Lao-Tzu #63: Take care of difficult problems while they are still easy; Do easy things before they become too hard.



Act by not acting;

do by not doing.

Enjoy the plain and simple.

Find that greatness in the small.

Take care of difficult problems

while they are still easy;

Do easy things before they become too hard.


Difficult problems are best solved while they are easy.

Great projects are best started while they are small.

The Master never takes on more than she can handle,

which means that she leaves nothing undone.


When an affirmation is given too lightly,

keep your eyes open for trouble ahead.

When something seems too easy,

difficulty is hiding in the details.

The master expects great difficulty,

so the task is always easier than planned.


Tao Te Ching

By Lao-Tzu

A translation for the public domain by j.h.mcdonald, 1996




Taoism is intended to be a practical philosophy — one that you can apply in your everyday life. Therefore, in reading the main book of Taoism, Tao Te Ching, written by Lao Tzu (circa 604 B.C.E.), you can ask yourself, “What does this mean to me? How can I get in touch with Nature and achieve happiness?”

Let’s take a look at section 63 of the Tao Te Ching:

Act without action.

Do without ado.

Taste without tasting.

Whether it is big or small, many or few, repay hatred with virtue.

Prepare for the difficult while it is still easy.

Deal with the big while it is still small.

Difficult undertakings have always started with what is easy,

And great undertakings have always started with what is small.

Therefore the sage never strives for the great,

And thereby the great is achieved.

He who makes rash promises surely lacks faith.

He who takes things too easily will surely encounter much difficulty.

For this reason the sage regards things as difficult,

And therefore he encounters no difficulty.

Note: From The Way of Lao Tzu, translated by Wing-tsit Chan.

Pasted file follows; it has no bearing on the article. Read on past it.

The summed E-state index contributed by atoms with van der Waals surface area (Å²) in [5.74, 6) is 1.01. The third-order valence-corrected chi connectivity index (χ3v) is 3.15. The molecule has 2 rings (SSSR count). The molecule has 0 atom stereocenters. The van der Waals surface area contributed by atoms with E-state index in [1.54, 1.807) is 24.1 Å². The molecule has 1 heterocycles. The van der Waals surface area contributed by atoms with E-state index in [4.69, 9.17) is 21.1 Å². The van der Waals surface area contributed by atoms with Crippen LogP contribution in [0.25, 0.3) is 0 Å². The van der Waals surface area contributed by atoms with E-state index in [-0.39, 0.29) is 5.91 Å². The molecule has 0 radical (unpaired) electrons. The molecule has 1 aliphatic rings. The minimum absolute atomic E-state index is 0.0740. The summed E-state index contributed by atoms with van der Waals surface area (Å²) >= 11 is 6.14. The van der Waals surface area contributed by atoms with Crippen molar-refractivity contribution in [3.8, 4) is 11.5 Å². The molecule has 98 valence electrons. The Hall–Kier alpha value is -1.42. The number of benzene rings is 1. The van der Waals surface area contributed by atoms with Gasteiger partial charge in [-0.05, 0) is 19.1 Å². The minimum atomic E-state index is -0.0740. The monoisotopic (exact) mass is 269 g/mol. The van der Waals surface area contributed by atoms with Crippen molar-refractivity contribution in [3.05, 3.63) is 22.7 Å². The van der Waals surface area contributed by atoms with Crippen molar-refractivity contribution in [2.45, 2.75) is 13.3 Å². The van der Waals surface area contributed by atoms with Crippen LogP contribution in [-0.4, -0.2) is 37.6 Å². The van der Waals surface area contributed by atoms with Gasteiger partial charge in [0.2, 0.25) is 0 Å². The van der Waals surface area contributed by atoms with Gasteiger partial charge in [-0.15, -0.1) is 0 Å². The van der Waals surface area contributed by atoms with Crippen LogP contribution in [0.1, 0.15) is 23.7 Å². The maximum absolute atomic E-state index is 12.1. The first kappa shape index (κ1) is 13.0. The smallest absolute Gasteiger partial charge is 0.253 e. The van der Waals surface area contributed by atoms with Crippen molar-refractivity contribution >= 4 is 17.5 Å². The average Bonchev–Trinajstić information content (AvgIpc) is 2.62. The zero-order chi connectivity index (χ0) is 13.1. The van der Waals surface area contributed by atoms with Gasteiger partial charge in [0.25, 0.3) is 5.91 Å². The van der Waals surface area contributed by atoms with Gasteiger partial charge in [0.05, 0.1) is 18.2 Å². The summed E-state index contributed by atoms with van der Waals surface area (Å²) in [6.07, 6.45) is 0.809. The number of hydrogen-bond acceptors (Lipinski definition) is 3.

Here we find advice about great undertakings. Since many readers of this book will have as their current great undertaking getting a college diploma — to be followed by the great undertaking of getting and keeping a job — let’s look at how two students approach studying. One student is a fool, and the other student is a Taoist.

The fool comes late to class — if he even attends class — seldom takes notes, and does not keep up with the reading. When the fool is assigned a 20-page term paper due at the end of the quarter, he says to himself or herself, “Hey, that’s a couple of months away! I’ve got lots of time to write that paper. So I’m going to have fun now, and I’ll write the paper later.” (This is the fool’s rash promise to himself or herself.)

Time flies by, and suddenly it’s finals week! The fool suddenly realizes that he or she hasn’t started the paper and he has a D- in the class so far. The fool asks the professor for an incomplete, but the professor — who takes attendance and knows the student has been blowing off the class — declines. Now the fool has to study for his or her finals and write a 20-page term paper at the same time.

All teachers, unfortunately, have known fools. Because of the fools, teachers take attendance in an attempt to force the fool — for his or her own good — to attend class. Teachers also are aware that at the end of the quarter or semester the fool will end up working harder than anyone else in the class — and learn the least from their hard work.

In his book Mere Christianity, C. S. Lewis writes,

Teachers will tell you that the laziest boy in the class is the one who works hardest in the end. They mean this. If you give two boys, say, a proposition in geometry to do, the one who is prepared to take trouble will try to understand it. The lazy boy will try to learn it by heart because, for the moment, that needs less effort. But six months later, when they are preparing for an exam, that lazy boy is doing hours and hours of miserable drudgery over things the other boy understands, and positively enjoys, in a few minutes. Laziness means more work in the long run.

The Taoist student, in contrast to the fool, attends every class, takes good notes, and keeps up with the reading. After all, the Taoist student realizes that graduating can require a great effort. When the Taoist student hears about the 20-page term paper, she immediately begins work on the paper.